Hive Developer Portal
PY: Using Keys Securely
Learn how the Beem python library handles transaction signing with Hive user’s key and how to securely manage your private keys.
Full, runnable src of Using Keys Securely can be downloaded as part of: tutorials/python (or download just this tutorial: devportal-master-tutorials-python-01_using_keys_securely.zip).
The Beem library has two ways to handle your keys. One is from source code, another one is through command line interface called
beempy cli is installed by default when you install beem library on your machine.
hive-python library is out of date, but can be used in a pinch. For these tutorials,
beem is recommended.
- App setup - Library install and import
- Key usage example - Example showing how to import keys
1. App setup
In this tutorial we are only using
beem package - beem library.
# initialize Hive class from beem import Hive # defining private keys inside source code is not secure way but possible h = Hive(keys=['<private_posting_key>', '<private_active_key>']) a = Account('demo', blockchain_instance=h)
Last line from above snippet shows how to define private keys for account that’s going to transact using script.
2. Key usage example
After defining private keys inside Hive class, we can quickly sign any transaction and broadcast it to the network.
# above will allow accessing Commit methods such as # demo account sending 0.001 HIVE to demo1 account a.transfer('demo1', '0.001', 'HIVE', memo='memo text')
Above method works but it is not secure way of handling your keys because you have entered your keys within source code that you might leak accidentally. To avoid that, we can use CLI - command line interface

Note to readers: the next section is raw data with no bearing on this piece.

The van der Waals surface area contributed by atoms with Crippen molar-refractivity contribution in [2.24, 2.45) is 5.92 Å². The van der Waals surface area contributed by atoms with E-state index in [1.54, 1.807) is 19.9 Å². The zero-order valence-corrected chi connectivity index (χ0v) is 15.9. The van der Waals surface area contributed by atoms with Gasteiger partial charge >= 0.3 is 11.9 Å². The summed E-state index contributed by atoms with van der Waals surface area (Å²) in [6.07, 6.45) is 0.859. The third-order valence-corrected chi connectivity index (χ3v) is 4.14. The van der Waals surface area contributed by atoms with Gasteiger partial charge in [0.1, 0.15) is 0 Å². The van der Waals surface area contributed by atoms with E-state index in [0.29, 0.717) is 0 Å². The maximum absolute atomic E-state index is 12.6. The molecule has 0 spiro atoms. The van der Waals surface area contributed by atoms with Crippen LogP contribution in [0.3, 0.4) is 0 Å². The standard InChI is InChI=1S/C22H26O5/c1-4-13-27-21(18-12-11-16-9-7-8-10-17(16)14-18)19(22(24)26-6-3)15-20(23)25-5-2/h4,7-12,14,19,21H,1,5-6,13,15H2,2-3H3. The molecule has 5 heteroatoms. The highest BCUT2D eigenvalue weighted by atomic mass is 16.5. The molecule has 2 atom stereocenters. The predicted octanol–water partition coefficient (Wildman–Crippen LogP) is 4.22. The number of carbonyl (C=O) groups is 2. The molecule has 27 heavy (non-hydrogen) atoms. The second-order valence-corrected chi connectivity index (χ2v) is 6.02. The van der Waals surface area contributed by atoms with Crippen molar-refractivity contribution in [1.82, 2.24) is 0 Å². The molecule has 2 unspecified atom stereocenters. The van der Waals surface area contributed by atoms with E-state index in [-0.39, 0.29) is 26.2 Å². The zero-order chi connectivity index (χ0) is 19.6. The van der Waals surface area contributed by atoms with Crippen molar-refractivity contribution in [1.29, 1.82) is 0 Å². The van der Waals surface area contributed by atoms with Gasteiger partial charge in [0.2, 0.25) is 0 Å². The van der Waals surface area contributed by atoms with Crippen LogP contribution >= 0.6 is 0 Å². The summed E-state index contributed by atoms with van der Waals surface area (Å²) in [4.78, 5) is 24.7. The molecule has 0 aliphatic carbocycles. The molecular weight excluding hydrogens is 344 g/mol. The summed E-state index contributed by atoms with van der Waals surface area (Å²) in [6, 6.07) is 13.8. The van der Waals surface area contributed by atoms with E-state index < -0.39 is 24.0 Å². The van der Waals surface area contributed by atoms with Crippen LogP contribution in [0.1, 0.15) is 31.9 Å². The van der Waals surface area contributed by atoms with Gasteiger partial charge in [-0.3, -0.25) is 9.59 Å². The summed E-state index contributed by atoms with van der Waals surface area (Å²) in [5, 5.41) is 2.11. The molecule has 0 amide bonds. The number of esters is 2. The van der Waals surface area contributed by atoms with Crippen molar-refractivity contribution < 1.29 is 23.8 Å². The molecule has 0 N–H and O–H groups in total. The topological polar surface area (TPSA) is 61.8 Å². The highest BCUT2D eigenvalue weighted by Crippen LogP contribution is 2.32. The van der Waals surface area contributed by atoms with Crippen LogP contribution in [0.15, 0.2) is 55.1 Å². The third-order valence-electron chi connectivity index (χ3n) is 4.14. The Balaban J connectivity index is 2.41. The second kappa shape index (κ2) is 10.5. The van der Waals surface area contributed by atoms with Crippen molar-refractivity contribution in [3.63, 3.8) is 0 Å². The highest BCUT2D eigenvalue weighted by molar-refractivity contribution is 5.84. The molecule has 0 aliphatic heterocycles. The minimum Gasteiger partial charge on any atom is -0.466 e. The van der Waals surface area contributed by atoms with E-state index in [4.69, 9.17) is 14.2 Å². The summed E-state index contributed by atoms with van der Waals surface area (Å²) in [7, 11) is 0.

You can type following to learn more about
beempy lets you leverage your BIP38 encrypted wallet to perform various actions on your accounts.
The first time you use beem, you will be prompted to enter a password. This password will be used to encrypt the beem wallet, which contains your private keys.
You can import your Hive username with following command:
beempy importaccount username
Next you can import individual private keys:
That’s it, now that your keys are securely stored on your local machine, you can easily sign transaction from any of your Python scripts by using defined keys.
# if private keys are not defined # accessing Wallet methods are also possible and secure way h.wallet.getActiveKeyForAccount('demo')
Above line fetches private key for user
demo from local machine and signs transaction.
beempy also allows you to sign and broadcast transactions from terminal. For example:
beempy transfer --account <account_name> <recipient_name> 1 HIVE memo
would sign and broadcast transfer operation,
beempy upvote --account <account_name> link
would sing and broadcast vote operation, etc.
To Run the tutorial
- review dev requirements
git clone https://gitlab.syncad.com/hive/devportal.git
pip install -r requirements.txt
- After a few moments, you should see output in terminal/command prompt screen.